Perfecting and Propagating the Power of PIDs in Research

Mr Melroy Almeida1, Ms Natasha Simons2, Dr Adrian Burton3

1Australian Access Federation (AAF), Brisbane, Australia
2Australian Research Data Commons (ARDC), Brisbane, Australia
3Australian Research Data Commons, Brisbane, Australia

Persistent Identifiers (PIDs) such as ORCIDs and DOIs are critical to enabling FAIR research data and outputs as they provide global methods to uniquely identify and connect entities in the research system (e.g. researchers, funders, organisations, articles, datasets, software, and samples). By linking these entities and enabling research provenance and attribution, PIDs lay the foundation for improved tracking of research impact. By precisely identifying the inputs and outputs of research, PIDs contribute to research integrity. By linking scientific concepts across systems, PIDs enable research innovation and efficiency. So how can we perfect and propagate the power of PIDs in Research?

Join this BoF to participate in a lively discussion about the power of PIDs including questions such as: What PIDs are useful in research and how can you access these? What is the value of PIDs and how can the value proposition be improved? What are the biggest challenges in the adoption of PIDs? What are recent developments in PID services locally and internationally? What might the future of PIDs look like?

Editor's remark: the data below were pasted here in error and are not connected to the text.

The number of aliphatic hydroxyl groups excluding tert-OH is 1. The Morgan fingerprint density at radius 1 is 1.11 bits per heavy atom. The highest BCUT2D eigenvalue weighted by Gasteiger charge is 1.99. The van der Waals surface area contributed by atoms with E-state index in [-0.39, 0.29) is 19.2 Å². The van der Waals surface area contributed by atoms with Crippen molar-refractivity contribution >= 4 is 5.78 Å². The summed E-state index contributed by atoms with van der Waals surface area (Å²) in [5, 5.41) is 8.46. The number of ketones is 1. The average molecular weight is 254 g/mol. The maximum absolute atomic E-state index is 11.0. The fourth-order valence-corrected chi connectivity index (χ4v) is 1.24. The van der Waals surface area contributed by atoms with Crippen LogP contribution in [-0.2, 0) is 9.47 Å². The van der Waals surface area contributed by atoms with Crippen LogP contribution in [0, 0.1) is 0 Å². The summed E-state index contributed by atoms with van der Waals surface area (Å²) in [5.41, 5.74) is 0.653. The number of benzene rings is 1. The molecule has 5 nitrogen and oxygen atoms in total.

This BoF will be of interest to those implementing, maintaining and supporting PID services including repository managers, software developers and librarians. Participants should come along prepared to exchange knowledge, share experiences and contribute to discussions about optimising the ‘power of PIDs’.


Biography:

Melroy Almeida is Technical Support Analyst (ORCID) at the Australian Access Federation (AAF).

About the conference

eResearch Australasia provides opportunities for delegates to engage, connect, and share their ideas and exemplars concerning new information centric research capabilities, and how information and communication technologies help researchers to collaborate, collect, manage, share, process, analyse, store, find, understand and re-use information.

Conference Managers

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